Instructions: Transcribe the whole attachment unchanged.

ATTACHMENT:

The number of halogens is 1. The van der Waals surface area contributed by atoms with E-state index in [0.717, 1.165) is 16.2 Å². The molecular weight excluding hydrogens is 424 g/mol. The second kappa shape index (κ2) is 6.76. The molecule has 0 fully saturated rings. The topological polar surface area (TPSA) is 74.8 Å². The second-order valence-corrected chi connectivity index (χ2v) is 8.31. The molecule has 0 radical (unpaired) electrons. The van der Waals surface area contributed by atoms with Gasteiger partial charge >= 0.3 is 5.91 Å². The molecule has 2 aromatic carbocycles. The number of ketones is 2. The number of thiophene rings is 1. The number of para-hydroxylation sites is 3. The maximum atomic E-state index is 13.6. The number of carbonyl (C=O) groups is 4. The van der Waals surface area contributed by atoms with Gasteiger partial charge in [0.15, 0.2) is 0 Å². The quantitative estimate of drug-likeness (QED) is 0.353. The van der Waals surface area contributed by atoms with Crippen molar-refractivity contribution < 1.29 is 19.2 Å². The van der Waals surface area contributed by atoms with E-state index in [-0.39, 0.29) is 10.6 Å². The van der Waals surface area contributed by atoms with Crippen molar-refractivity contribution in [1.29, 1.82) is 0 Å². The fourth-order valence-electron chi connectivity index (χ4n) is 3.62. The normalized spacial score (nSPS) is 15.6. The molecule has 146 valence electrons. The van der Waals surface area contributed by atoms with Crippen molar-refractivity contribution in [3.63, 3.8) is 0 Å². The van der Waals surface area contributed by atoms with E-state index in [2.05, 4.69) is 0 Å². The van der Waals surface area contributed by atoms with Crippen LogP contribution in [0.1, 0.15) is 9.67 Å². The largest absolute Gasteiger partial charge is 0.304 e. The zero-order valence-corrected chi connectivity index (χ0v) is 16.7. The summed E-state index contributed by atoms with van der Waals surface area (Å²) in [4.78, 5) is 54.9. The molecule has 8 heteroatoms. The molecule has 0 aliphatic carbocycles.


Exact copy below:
The number of halogens is 1. The van der Waals surface area contributed by atoms with E-state index in [0.717, 1.165) is 16.2 Å². The molecular weight excluding hydrogens is 424 g/mol. The second kappa shape index (κ2) is 6.76. The molecule has 0 fully saturated rings. The topological polar surface area (TPSA) is 74.8 Å². The second-order valence-corrected chi connectivity index (χ2v) is 8.31. The molecule has 0 radical (unpaired) electrons. The van der Waals surface area contributed by atoms with Gasteiger partial charge >= 0.3 is 5.91 Å². The molecule has 2 aromatic carbocycles. The number of ketones is 2. The number of thiophene rings is 1. The number of para-hydroxylation sites is 3. The maximum atomic E-state index is 13.6. The number of carbonyl (C=O) groups is 4. The van der Waals surface area contributed by atoms with Gasteiger partial charge in [0.15, 0.2) is 0 Å². The quantitative estimate of drug-likeness (QED) is 0.353. The van der Waals surface area contributed by atoms with Crippen molar-refractivity contribution < 1.29 is 19.2 Å². The van der Waals surface area contributed by atoms with E-state index in [-0.39, 0.29) is 10.6 Å². The van der Waals surface area contributed by atoms with Crippen molar-refractivity contribution in [1.29, 1.82) is 0 Å². The fourth-order valence-electron chi connectivity index (χ4n) is 3.62. The normalized spacial score (nSPS) is 15.6. The molecule has 146 valence electrons. The van der Waals surface area contributed by atoms with Crippen molar-refractivity contribution in [3.63, 3.8) is 0 Å². The van der Waals surface area contributed by atoms with E-state index in [2.05, 4.69) is 0 Å². The van der Waals surface area contributed by atoms with Crippen LogP contribution in [0.1, 0.15) is 9.67 Å². The largest absolute Gasteiger partial charge is 0.304 e. The zero-order valence-corrected chi connectivity index (χ0v) is 16.7. The summed E-state index contributed by atoms with van der Waals surface area (Å²) in [4.78, 5) is 54.9. The molecule has 8 heteroatoms. The molecule has 0 aliphatic carbocycles.